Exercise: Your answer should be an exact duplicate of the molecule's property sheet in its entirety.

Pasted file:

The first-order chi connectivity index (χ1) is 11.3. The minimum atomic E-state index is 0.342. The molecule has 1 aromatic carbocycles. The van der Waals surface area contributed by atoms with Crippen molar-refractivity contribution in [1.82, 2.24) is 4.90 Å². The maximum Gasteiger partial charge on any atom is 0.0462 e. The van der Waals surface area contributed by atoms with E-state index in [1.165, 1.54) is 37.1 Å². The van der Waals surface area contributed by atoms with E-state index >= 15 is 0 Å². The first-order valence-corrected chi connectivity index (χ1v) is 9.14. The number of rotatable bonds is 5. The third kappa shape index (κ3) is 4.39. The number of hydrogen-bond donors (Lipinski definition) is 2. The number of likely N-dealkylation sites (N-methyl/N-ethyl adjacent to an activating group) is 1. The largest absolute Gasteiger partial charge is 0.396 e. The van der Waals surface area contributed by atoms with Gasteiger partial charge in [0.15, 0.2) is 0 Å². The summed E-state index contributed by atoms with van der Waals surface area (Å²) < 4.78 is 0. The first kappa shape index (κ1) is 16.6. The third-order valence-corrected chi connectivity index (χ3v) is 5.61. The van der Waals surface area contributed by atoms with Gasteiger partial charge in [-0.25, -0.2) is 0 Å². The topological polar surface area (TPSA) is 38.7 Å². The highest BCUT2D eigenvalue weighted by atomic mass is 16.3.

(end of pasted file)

The first-order chi connectivity index (χ1) is 11.3. The minimum atomic E-state index is 0.342. The molecule has 1 aromatic carbocycles. The van der Waals surface area contributed by atoms with Crippen molar-refractivity contribution in [1.82, 2.24) is 4.90 Å². The maximum Gasteiger partial charge on any atom is 0.0462 e. The van der Waals surface area contributed by atoms with E-state index in [1.165, 1.54) is 37.1 Å². The van der Waals surface area contributed by atoms with E-state index >= 15 is 0 Å². The first-order valence-corrected chi connectivity index (χ1v) is 9.14. The number of rotatable bonds is 5. The third kappa shape index (κ3) is 4.39. The number of hydrogen-bond donors (Lipinski definition) is 2. The number of likely N-dealkylation sites (N-methyl/N-ethyl adjacent to an activating group) is 1. The largest absolute Gasteiger partial charge is 0.396 e. The van der Waals surface area contributed by atoms with Gasteiger partial charge in [0.15, 0.2) is 0 Å². The summed E-state index contributed by atoms with van der Waals surface area (Å²) < 4.78 is 0. The first kappa shape index (κ1) is 16.6. The third-order valence-corrected chi connectivity index (χ3v) is 5.61. The van der Waals surface area contributed by atoms with Gasteiger partial charge in [-0.25, -0.2) is 0 Å². The topological polar surface area (TPSA) is 38.7 Å². The highest BCUT2D eigenvalue weighted by atomic mass is 16.3.